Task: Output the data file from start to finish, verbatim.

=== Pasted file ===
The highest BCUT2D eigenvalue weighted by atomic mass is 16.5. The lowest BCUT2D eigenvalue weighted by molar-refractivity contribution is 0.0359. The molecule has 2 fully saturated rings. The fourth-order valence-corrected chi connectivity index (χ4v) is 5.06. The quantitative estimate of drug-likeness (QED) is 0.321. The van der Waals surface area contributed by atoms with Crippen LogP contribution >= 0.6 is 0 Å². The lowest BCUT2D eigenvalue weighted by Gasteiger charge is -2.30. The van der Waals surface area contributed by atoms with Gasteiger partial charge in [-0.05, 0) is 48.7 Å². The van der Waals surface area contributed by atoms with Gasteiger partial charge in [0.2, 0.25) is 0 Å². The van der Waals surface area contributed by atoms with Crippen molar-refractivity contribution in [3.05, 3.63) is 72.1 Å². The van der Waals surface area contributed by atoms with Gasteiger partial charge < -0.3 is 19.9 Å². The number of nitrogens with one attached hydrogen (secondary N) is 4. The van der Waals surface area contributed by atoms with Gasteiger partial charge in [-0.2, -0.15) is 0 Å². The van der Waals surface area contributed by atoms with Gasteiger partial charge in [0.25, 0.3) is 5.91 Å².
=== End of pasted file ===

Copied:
The highest BCUT2D eigenvalue weighted by atomic mass is 16.5. The lowest BCUT2D eigenvalue weighted by molar-refractivity contribution is 0.0359. The molecule has 2 fully saturated rings. The fourth-order valence-corrected chi connectivity index (χ4v) is 5.06. The quantitative estimate of drug-likeness (QED) is 0.321. The van der Waals surface area contributed by atoms with Crippen LogP contribution >= 0.6 is 0 Å². The lowest BCUT2D eigenvalue weighted by Gasteiger charge is -2.30. The van der Waals surface area contributed by atoms with Gasteiger partial charge in [-0.05, 0) is 48.7 Å². The van der Waals surface area contributed by atoms with Gasteiger partial charge in [0.2, 0.25) is 0 Å². The van der Waals surface area contributed by atoms with Crippen molar-refractivity contribution in [3.05, 3.63) is 72.1 Å². The van der Waals surface area contributed by atoms with Gasteiger partial charge < -0.3 is 19.9 Å². The number of nitrogens with one attached hydrogen (secondary N) is 4. The van der Waals surface area contributed by atoms with Gasteiger partial charge in [-0.2, -0.15) is 0 Å². The van der Waals surface area contributed by atoms with Gasteiger partial charge in [0.25, 0.3) is 5.91 Å².